Hurricane Florence, the 6th named storm of the Atlantic Hurricane season, slammed North and South Carolina this weekend.
Steered across the Atlantic by a strong area of high pressure, Florence made landfall near Wrightsville Beach, NC on Friday morning as a category-1 storm. It peaked at category-4 strength while still over the ocean, but weakened as it moved closer to the US coast.
Despite this downgrade, Florence still packed a powerful punch. Its strong winds, flooding rains, and storm surge forced people to evacuate their homes and caused significant property damage as well as widespread power outages across the region. In the hard hit city of New Bern, NC, at the mouth of the Neuse River, a storm surge of more than ten feet was reported. Local officials there say upward of 4000 homes and businesses were damaged or destroyed.
Moving as slowly as 2 mph at one point, Florence essentially stalled out over the region, allowing it to unleash massive amounts of precipitation. Preliminary reports show that the storm set new state records for rainfall from a single tropical cyclone in both North and South Carolina. In Elizabethtown, NC, 35.93 inches was reported, crushing the previous record of 24.06 inches set by Hurricane Floyd in 1999. In South Carolina, the town of Loris, about 25 miles north of Myrtle Beach, reported 23.63 inches of rain, eclipsing the old record of 17.45 inches set by Tropical Storm Beryl in 1994.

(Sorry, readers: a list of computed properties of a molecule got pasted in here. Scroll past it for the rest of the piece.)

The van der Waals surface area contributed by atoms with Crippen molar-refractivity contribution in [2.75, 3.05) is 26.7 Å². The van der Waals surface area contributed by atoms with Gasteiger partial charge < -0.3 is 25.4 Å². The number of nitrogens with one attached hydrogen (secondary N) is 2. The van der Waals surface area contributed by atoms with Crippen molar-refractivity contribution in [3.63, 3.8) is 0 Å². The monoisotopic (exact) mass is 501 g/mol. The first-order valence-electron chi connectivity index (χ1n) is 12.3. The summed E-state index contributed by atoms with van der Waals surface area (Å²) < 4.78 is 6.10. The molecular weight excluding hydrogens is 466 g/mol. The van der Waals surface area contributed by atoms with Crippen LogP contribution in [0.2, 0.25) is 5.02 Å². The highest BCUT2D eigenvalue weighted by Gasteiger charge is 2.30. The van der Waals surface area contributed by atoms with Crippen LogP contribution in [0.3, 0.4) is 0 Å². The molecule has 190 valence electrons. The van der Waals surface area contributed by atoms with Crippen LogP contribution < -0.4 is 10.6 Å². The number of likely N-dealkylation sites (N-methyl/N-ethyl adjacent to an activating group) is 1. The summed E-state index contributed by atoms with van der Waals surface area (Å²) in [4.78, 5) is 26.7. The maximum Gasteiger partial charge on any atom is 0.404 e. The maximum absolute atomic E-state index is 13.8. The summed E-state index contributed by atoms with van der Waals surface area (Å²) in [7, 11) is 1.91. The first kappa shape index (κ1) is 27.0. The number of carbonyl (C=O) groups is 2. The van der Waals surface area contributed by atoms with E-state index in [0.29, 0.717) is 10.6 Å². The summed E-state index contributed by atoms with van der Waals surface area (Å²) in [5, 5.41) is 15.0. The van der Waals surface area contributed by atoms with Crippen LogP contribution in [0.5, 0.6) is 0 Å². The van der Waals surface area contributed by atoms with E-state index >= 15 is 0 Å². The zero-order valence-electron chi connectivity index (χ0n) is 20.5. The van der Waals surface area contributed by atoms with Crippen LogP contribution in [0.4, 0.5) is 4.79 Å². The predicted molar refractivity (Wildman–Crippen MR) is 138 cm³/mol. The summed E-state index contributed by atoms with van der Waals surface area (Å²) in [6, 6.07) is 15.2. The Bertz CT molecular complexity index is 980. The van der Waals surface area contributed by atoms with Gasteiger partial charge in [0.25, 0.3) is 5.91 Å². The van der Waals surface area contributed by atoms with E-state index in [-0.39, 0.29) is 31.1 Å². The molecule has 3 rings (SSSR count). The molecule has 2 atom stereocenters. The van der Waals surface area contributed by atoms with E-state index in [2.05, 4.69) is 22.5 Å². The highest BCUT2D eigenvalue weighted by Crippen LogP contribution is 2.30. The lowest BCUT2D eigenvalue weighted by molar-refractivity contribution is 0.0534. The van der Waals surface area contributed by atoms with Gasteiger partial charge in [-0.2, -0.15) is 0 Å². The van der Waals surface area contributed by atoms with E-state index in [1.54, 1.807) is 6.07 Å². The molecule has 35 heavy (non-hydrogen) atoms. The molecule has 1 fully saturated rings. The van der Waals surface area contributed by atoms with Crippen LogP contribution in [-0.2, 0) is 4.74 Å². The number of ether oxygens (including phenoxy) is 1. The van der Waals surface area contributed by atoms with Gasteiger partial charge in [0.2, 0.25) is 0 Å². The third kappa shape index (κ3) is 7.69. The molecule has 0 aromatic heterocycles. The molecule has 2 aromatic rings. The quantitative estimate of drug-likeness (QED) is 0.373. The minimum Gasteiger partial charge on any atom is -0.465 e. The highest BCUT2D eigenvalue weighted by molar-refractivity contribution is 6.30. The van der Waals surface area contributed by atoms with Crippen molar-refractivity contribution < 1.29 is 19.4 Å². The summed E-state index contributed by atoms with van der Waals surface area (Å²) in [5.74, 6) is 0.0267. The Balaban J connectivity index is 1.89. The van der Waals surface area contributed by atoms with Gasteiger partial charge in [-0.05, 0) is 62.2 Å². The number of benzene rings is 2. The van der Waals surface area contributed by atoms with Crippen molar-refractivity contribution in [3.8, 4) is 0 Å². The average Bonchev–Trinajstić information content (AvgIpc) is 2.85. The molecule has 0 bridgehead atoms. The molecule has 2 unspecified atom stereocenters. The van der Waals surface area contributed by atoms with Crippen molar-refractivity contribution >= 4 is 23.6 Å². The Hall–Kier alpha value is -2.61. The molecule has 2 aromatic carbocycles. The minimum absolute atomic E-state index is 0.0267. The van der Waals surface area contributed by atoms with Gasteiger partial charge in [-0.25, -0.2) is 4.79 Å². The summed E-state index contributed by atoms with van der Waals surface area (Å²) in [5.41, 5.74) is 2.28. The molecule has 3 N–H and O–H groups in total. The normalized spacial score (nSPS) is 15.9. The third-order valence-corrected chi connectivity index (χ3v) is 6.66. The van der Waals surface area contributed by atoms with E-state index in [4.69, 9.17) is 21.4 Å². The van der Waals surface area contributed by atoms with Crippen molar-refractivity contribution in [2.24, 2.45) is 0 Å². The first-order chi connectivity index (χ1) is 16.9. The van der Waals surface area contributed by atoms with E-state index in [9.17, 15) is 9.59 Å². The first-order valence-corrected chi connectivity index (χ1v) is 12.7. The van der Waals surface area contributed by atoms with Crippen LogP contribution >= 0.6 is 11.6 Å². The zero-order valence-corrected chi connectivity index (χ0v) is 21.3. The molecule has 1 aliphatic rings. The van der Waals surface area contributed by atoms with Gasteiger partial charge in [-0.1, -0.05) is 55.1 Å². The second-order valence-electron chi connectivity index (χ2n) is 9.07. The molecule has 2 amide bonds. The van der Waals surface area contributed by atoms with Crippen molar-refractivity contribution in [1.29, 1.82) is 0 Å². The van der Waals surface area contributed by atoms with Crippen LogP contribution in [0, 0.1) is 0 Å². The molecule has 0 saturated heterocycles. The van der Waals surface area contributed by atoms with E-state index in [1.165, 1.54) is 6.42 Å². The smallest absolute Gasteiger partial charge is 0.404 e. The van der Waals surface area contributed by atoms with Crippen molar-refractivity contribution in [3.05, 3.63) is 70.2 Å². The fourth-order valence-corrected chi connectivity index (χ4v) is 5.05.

If these numbers are confirmed by the NWS, that would mean four state tropical cyclone rainfall records were broken in the last thirteen months. The other two being Texas with 60.58 inches of rain from Hurricane Harvey in August 2017 and Hawaii with 52.02 inches from Hurricane Lane just last month.
Measuring 400 miles wide, Florence’s successive bands of heavy rain also caused catastrophic inland flooding as several rivers in the region overflowed their banks and inundated communities. In Fayetteville, NC – nearly 100 miles from the coast – more than 15 inches of rain was reported as of Monday. The Cape Fear River, which runs through the city, is forecast to crest at 61.8 feet on Tuesday, which is more than 25 feet above flood stage.
The death toll from this storm currently stands at 20, with most fatalities being water related. Sadly, as the rivers across the area continue to rise, that number is expected to increase in the coming days.
Hurricane Florence off the coast of the Carolinas. Credit: NOAA